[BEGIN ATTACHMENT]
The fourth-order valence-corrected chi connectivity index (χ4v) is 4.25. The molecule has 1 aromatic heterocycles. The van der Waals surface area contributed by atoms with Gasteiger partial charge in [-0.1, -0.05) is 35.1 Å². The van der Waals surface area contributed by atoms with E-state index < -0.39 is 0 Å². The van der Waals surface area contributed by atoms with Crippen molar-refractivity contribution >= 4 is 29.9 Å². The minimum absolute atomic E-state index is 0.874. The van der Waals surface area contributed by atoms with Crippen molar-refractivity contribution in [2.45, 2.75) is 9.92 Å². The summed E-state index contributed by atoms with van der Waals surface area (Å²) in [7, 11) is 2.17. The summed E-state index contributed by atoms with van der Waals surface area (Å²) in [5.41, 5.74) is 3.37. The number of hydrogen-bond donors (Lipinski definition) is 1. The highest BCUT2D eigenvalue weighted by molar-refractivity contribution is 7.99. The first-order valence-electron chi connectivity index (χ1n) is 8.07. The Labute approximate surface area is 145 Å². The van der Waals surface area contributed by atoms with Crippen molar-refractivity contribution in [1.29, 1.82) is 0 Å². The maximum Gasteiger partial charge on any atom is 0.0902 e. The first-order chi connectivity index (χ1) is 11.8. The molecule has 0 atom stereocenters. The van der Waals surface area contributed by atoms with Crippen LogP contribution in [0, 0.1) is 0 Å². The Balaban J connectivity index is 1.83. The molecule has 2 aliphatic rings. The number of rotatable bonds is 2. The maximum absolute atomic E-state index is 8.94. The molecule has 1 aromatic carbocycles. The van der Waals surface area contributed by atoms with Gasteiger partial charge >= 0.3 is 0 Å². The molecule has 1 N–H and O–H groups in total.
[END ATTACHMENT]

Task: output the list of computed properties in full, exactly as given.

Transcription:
The fourth-order valence-corrected chi connectivity index (χ4v) is 4.25. The molecule has 1 aromatic heterocycles. The van der Waals surface area contributed by atoms with Gasteiger partial charge in [-0.1, -0.05) is 35.1 Å². The van der Waals surface area contributed by atoms with E-state index < -0.39 is 0 Å². The van der Waals surface area contributed by atoms with Crippen molar-refractivity contribution >= 4 is 29.9 Å². The minimum absolute atomic E-state index is 0.874. The van der Waals surface area contributed by atoms with Crippen molar-refractivity contribution in [2.45, 2.75) is 9.92 Å². The summed E-state index contributed by atoms with van der Waals surface area (Å²) in [7, 11) is 2.17. The summed E-state index contributed by atoms with van der Waals surface area (Å²) in [5.41, 5.74) is 3.37. The number of hydrogen-bond donors (Lipinski definition) is 1. The highest BCUT2D eigenvalue weighted by molar-refractivity contribution is 7.99. The first-order valence-electron chi connectivity index (χ1n) is 8.07. The Labute approximate surface area is 145 Å². The van der Waals surface area contributed by atoms with Crippen molar-refractivity contribution in [1.29, 1.82) is 0 Å². The maximum Gasteiger partial charge on any atom is 0.0902 e. The first-order chi connectivity index (χ1) is 11.8. The molecule has 0 atom stereocenters. The van der Waals surface area contributed by atoms with Crippen LogP contribution in [0, 0.1) is 0 Å². The Balaban J connectivity index is 1.83. The molecule has 2 aliphatic rings. The number of rotatable bonds is 2. The maximum absolute atomic E-state index is 8.94. The molecule has 1 aromatic carbocycles. The van der Waals surface area contributed by atoms with Gasteiger partial charge >= 0.3 is 0 Å². The molecule has 1 N–H and O–H groups in total.